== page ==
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The Through Line of Design
It’s clear to people who are constantly creating and designing how so many disciplines of design are connected. We spend so much time concepting, sketching, developing, fine-tuning, editing, etc. I’ve always been interested in ‘the architecture of things’ and I spent much of my adolescence watching HGTV with my parents . From that exposure to construction and design, I grew up with the aspiration to be a carpenter and build furniture. In middle school, my family moved to Fayetteville, NC and when we were building our house, I worked with the contractor to design the second floor. I gave myself a private bathroom, included a wet bar in the bonus room and designed the interiors and shelving in all of our walk-in closets. That was my first applied design practice for a physical product, and it was so thrilling to see it all come to life.

Informed by that experience and many others, I took several years of architectural drafting throughout high school and grew to love what can be created through the process of sketching, CAD-ing and developing physical products . Though my professional work lends itself to digital design and front-end web development, I’ve learned so many of my applied skills through drafting classes and sewing with my mom.


Earlier this year I launched an apparel brand. Because I chose to include “apparel design” into the cocktail of the design practices that inform my interests, introductions are often confusing. “I’m a digital designer/developer-turned-apparel designer,” is generally where I start. When I tell people that I’ve launched a clothing line, Leigh NY, they first ask if I sew all the pieces. I do not, but I am responsible for sketching, CAD-ing, pattern development (sometimes in 3D), cutting and sewing muslins, fitting, editing (x5), sampling fabric, adjusting, lining, adjusting again, etc. Have I lost you already?! The process is so involved and I am learning something new everyday. Once I solve a present problem, it is replaced by a new one. It’s an exciting and confusing time.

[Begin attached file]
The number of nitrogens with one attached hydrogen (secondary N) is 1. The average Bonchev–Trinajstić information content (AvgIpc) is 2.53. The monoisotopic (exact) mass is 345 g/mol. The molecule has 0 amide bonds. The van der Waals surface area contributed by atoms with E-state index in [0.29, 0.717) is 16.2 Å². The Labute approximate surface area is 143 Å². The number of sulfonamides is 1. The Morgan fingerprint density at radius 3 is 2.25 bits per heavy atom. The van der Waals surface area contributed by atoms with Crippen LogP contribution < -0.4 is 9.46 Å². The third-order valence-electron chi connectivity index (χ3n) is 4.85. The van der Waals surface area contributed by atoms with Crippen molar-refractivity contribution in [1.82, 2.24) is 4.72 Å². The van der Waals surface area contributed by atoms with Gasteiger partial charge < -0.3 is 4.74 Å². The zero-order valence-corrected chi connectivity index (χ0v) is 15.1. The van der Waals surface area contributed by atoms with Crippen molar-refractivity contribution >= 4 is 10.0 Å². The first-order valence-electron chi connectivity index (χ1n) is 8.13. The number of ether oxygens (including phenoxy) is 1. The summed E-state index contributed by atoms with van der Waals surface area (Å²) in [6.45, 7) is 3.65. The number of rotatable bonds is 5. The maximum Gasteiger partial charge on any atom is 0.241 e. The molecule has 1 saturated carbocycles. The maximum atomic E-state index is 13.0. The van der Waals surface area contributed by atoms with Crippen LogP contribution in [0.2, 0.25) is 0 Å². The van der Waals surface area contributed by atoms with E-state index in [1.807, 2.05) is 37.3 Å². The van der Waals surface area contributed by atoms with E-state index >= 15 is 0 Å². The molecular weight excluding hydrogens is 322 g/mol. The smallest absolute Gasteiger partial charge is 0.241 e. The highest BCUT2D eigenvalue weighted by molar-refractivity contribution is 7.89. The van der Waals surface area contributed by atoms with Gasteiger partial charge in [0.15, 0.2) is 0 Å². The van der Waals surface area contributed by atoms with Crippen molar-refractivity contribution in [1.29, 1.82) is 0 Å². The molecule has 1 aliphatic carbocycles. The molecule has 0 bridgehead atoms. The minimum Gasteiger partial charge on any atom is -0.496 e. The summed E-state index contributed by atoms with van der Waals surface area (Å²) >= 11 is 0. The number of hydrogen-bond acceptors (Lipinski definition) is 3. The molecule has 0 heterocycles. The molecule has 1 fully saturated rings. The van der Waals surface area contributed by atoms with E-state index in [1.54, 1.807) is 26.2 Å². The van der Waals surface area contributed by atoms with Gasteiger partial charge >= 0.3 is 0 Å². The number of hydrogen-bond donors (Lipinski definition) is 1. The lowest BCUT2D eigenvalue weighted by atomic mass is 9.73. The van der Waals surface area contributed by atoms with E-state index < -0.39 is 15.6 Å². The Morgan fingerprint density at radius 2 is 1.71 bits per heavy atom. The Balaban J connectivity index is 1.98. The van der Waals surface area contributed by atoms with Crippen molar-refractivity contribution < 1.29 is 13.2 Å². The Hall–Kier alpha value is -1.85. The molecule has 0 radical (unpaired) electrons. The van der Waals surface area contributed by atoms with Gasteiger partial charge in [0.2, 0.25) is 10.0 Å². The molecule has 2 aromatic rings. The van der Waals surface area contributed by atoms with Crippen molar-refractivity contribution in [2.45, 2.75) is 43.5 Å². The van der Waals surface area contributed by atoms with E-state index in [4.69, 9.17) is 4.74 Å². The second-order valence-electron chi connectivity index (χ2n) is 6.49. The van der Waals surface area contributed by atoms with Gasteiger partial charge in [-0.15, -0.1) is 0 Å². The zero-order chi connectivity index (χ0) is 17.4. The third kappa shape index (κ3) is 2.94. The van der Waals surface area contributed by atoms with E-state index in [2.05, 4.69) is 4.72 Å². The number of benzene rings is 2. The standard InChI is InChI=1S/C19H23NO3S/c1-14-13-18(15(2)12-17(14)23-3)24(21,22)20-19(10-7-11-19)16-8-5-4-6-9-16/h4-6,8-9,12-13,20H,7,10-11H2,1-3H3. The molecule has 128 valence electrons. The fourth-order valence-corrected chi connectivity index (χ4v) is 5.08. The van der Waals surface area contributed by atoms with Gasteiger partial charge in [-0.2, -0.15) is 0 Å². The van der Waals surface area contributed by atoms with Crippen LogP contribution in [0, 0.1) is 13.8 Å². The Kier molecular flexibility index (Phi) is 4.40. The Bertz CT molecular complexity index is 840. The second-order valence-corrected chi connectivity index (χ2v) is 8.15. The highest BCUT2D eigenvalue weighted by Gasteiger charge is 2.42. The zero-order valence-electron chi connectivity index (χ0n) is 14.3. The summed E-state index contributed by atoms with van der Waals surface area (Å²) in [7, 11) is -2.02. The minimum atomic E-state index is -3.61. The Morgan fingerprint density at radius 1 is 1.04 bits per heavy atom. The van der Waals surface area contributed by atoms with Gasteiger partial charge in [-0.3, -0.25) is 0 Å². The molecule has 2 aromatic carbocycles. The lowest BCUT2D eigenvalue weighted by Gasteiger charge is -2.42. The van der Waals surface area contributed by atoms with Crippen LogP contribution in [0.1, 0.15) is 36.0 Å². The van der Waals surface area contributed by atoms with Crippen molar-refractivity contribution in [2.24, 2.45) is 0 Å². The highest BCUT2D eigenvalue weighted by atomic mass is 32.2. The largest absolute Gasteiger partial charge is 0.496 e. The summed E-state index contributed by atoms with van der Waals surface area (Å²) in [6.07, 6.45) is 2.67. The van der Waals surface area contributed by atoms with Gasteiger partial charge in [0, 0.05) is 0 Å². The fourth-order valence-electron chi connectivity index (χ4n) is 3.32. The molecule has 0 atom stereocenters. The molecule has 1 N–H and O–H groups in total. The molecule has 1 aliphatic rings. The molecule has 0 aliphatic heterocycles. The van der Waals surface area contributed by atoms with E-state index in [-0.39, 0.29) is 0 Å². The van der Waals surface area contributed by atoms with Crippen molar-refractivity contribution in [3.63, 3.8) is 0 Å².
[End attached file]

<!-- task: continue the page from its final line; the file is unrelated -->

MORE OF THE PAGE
It’s been incredible to see how all the work that I’ve created in the past, even from the interactive design and coding courses throughout college, have informed what I am creating today and what I am continuing to learn along with way. Everything from color theory and conveying a mood to the apparel production process and discovering 3D design. I took 3D courses in college, but I didn’t apply myself like I needed to. Creating work professionally and in the context of applied design makes the output so much more meaningful. Designing products that can be worn and taking my attention to detail outside of the 2D, digital space, has been rewarding.

I am very fresh on the learning curve for apparel product development. Think developer notes are tough? Try garment specs, while being mindful of how those specs will vary on different women's bodies—the ultimate UX challenge. I am currently working on new pieces and editing patterns so that they are flattering for all shapes and sizes, which tends to skew towards classic silhouettes and vintage style designs.

In this journey of developing product and designing, I am better understanding who I am and fine-tuning my voice and vision. All of my freelance work has informed so many aspects of what I’ve learned and grown to value. It’s not always easy to do work that feels so personal, outside of client work, especially when discovering who you are is a constant journey, but I am surely learning my blind spots.
Morgan Johnson is an Independent Designer + Illustrator living  in New York, NY. She is the creator of Leigh, a New York City-based apparel brand, and can be found on social media at @morgannjay or @leigh_newyork.
Art used in this issue: “Corridor (Chair)” by Lorna Simpson
Desk Lunch is a community for all creative people of marginalized genders.

Desk Lunch is supported in part by SuperHi, an online school and community helping creative people learn and thrive. Follow them on Instagram and Twitter.
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